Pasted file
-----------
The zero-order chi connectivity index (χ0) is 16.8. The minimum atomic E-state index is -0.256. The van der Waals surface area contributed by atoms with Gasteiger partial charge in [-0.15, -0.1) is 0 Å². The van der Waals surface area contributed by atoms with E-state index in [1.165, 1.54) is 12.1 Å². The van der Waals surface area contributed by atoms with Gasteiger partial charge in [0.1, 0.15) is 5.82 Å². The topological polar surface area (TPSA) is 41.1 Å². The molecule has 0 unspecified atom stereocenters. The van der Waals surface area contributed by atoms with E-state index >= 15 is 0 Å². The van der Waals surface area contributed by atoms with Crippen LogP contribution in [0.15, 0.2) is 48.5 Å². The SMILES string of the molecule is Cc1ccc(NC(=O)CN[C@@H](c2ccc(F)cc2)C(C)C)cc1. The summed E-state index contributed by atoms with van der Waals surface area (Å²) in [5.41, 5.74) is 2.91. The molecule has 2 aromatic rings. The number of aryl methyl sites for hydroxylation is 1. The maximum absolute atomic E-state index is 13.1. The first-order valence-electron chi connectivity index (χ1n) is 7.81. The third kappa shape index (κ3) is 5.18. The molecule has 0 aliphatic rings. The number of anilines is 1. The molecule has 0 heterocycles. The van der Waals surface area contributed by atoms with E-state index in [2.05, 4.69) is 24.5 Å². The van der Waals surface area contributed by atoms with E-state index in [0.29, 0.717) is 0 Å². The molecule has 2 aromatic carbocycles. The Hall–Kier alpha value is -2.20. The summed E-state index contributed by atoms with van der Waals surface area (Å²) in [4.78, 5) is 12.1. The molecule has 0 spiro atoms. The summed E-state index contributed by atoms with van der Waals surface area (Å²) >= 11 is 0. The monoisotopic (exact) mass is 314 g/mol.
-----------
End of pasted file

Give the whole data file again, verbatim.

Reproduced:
The zero-order chi connectivity index (χ0) is 16.8. The minimum atomic E-state index is -0.256. The van der Waals surface area contributed by atoms with Gasteiger partial charge in [-0.15, -0.1) is 0 Å². The van der Waals surface area contributed by atoms with E-state index in [1.165, 1.54) is 12.1 Å². The van der Waals surface area contributed by atoms with Gasteiger partial charge in [0.1, 0.15) is 5.82 Å². The topological polar surface area (TPSA) is 41.1 Å². The molecule has 0 unspecified atom stereocenters. The van der Waals surface area contributed by atoms with E-state index >= 15 is 0 Å². The van der Waals surface area contributed by atoms with Crippen LogP contribution in [0.15, 0.2) is 48.5 Å². The SMILES string of the molecule is Cc1ccc(NC(=O)CN[C@@H](c2ccc(F)cc2)C(C)C)cc1. The summed E-state index contributed by atoms with van der Waals surface area (Å²) in [5.41, 5.74) is 2.91. The molecule has 2 aromatic rings. The number of aryl methyl sites for hydroxylation is 1. The maximum absolute atomic E-state index is 13.1. The first-order valence-electron chi connectivity index (χ1n) is 7.81. The third kappa shape index (κ3) is 5.18. The molecule has 0 aliphatic rings. The number of anilines is 1. The molecule has 0 heterocycles. The van der Waals surface area contributed by atoms with E-state index in [2.05, 4.69) is 24.5 Å². The van der Waals surface area contributed by atoms with E-state index in [0.29, 0.717) is 0 Å². The molecule has 2 aromatic carbocycles. The Hall–Kier alpha value is -2.20. The summed E-state index contributed by atoms with van der Waals surface area (Å²) in [4.78, 5) is 12.1. The molecule has 0 spiro atoms. The summed E-state index contributed by atoms with van der Waals surface area (Å²) >= 11 is 0. The monoisotopic (exact) mass is 314 g/mol.